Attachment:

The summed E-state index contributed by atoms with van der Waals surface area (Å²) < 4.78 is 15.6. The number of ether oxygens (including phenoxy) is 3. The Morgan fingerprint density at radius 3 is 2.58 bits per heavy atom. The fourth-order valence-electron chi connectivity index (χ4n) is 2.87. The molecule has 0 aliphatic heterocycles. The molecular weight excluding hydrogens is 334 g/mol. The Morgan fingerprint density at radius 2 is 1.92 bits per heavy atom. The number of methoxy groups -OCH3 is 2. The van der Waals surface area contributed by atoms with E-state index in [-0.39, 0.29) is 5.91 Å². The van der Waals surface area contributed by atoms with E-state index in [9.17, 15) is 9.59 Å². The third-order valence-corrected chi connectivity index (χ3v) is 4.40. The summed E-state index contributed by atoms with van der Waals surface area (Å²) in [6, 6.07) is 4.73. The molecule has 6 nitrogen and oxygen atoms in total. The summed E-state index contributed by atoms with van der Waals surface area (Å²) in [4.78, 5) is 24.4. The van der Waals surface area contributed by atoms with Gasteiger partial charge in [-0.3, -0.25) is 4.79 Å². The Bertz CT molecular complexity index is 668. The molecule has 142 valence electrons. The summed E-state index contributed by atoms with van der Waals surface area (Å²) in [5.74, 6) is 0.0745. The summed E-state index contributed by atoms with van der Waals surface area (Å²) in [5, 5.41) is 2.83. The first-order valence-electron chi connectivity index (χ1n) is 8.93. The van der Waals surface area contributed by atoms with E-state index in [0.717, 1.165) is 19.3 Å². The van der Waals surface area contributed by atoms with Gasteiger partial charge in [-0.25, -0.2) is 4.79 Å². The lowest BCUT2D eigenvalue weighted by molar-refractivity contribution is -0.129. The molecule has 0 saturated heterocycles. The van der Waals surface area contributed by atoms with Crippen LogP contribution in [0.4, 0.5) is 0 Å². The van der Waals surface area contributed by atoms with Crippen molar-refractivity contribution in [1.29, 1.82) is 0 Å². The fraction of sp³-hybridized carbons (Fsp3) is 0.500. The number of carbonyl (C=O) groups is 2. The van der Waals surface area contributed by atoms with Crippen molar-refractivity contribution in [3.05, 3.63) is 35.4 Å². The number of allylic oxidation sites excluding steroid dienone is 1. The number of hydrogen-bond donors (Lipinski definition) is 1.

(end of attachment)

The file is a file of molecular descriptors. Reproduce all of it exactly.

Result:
The summed E-state index contributed by atoms with van der Waals surface area (Å²) < 4.78 is 15.6. The number of ether oxygens (including phenoxy) is 3. The Morgan fingerprint density at radius 3 is 2.58 bits per heavy atom. The fourth-order valence-electron chi connectivity index (χ4n) is 2.87. The molecule has 0 aliphatic heterocycles. The molecular weight excluding hydrogens is 334 g/mol. The Morgan fingerprint density at radius 2 is 1.92 bits per heavy atom. The number of methoxy groups -OCH3 is 2. The van der Waals surface area contributed by atoms with E-state index in [-0.39, 0.29) is 5.91 Å². The van der Waals surface area contributed by atoms with E-state index in [9.17, 15) is 9.59 Å². The third-order valence-corrected chi connectivity index (χ3v) is 4.40. The summed E-state index contributed by atoms with van der Waals surface area (Å²) in [6, 6.07) is 4.73. The molecule has 6 nitrogen and oxygen atoms in total. The summed E-state index contributed by atoms with van der Waals surface area (Å²) in [4.78, 5) is 24.4. The van der Waals surface area contributed by atoms with Gasteiger partial charge in [-0.3, -0.25) is 4.79 Å². The Bertz CT molecular complexity index is 668. The molecule has 142 valence electrons. The summed E-state index contributed by atoms with van der Waals surface area (Å²) in [5.74, 6) is 0.0745. The summed E-state index contributed by atoms with van der Waals surface area (Å²) in [5, 5.41) is 2.83. The first-order valence-electron chi connectivity index (χ1n) is 8.93. The van der Waals surface area contributed by atoms with E-state index in [0.717, 1.165) is 19.3 Å². The van der Waals surface area contributed by atoms with Gasteiger partial charge in [-0.25, -0.2) is 4.79 Å². The lowest BCUT2D eigenvalue weighted by molar-refractivity contribution is -0.129. The molecule has 0 saturated heterocycles. The van der Waals surface area contributed by atoms with Crippen LogP contribution in [0.4, 0.5) is 0 Å². The van der Waals surface area contributed by atoms with Crippen molar-refractivity contribution in [1.29, 1.82) is 0 Å². The fraction of sp³-hybridized carbons (Fsp3) is 0.500. The number of carbonyl (C=O) groups is 2. The van der Waals surface area contributed by atoms with Crippen molar-refractivity contribution in [3.05, 3.63) is 35.4 Å². The number of allylic oxidation sites excluding steroid dienone is 1. The number of hydrogen-bond donors (Lipinski definition) is 1.